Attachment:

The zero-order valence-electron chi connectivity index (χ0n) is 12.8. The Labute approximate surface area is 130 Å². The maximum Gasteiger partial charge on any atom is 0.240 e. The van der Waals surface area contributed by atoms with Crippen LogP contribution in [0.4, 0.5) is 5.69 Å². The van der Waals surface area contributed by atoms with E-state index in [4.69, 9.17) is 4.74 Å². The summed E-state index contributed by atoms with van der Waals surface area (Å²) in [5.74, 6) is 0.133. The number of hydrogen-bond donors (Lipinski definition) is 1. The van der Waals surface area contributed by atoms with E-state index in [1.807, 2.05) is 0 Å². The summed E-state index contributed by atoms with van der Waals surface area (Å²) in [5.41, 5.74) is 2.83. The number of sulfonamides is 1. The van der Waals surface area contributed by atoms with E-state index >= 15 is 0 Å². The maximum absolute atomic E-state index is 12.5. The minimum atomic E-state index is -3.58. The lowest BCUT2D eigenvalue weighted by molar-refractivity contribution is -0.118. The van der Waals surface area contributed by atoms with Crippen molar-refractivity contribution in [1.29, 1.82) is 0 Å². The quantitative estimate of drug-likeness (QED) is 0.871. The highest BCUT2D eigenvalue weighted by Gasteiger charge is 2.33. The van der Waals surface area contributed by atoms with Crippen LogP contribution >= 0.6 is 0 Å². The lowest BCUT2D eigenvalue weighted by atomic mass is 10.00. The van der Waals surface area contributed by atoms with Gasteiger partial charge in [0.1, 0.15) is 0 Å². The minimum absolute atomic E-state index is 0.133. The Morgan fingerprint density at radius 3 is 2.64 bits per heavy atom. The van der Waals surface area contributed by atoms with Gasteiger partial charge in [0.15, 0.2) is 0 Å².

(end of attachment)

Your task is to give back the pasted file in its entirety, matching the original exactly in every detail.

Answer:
The zero-order valence-electron chi connectivity index (χ0n) is 12.8. The Labute approximate surface area is 130 Å². The maximum Gasteiger partial charge on any atom is 0.240 e. The van der Waals surface area contributed by atoms with Crippen LogP contribution in [0.4, 0.5) is 5.69 Å². The van der Waals surface area contributed by atoms with E-state index in [4.69, 9.17) is 4.74 Å². The summed E-state index contributed by atoms with van der Waals surface area (Å²) in [5.74, 6) is 0.133. The number of hydrogen-bond donors (Lipinski definition) is 1. The van der Waals surface area contributed by atoms with E-state index in [1.807, 2.05) is 0 Å². The summed E-state index contributed by atoms with van der Waals surface area (Å²) in [5.41, 5.74) is 2.83. The number of sulfonamides is 1. The van der Waals surface area contributed by atoms with E-state index >= 15 is 0 Å². The maximum absolute atomic E-state index is 12.5. The minimum atomic E-state index is -3.58. The lowest BCUT2D eigenvalue weighted by molar-refractivity contribution is -0.118. The van der Waals surface area contributed by atoms with Crippen molar-refractivity contribution in [1.29, 1.82) is 0 Å². The quantitative estimate of drug-likeness (QED) is 0.871. The highest BCUT2D eigenvalue weighted by Gasteiger charge is 2.33. The van der Waals surface area contributed by atoms with Crippen LogP contribution >= 0.6 is 0 Å². The lowest BCUT2D eigenvalue weighted by atomic mass is 10.00. The van der Waals surface area contributed by atoms with Gasteiger partial charge in [0.1, 0.15) is 0 Å². The minimum absolute atomic E-state index is 0.133. The Morgan fingerprint density at radius 3 is 2.64 bits per heavy atom. The van der Waals surface area contributed by atoms with Gasteiger partial charge in [0.15, 0.2) is 0 Å².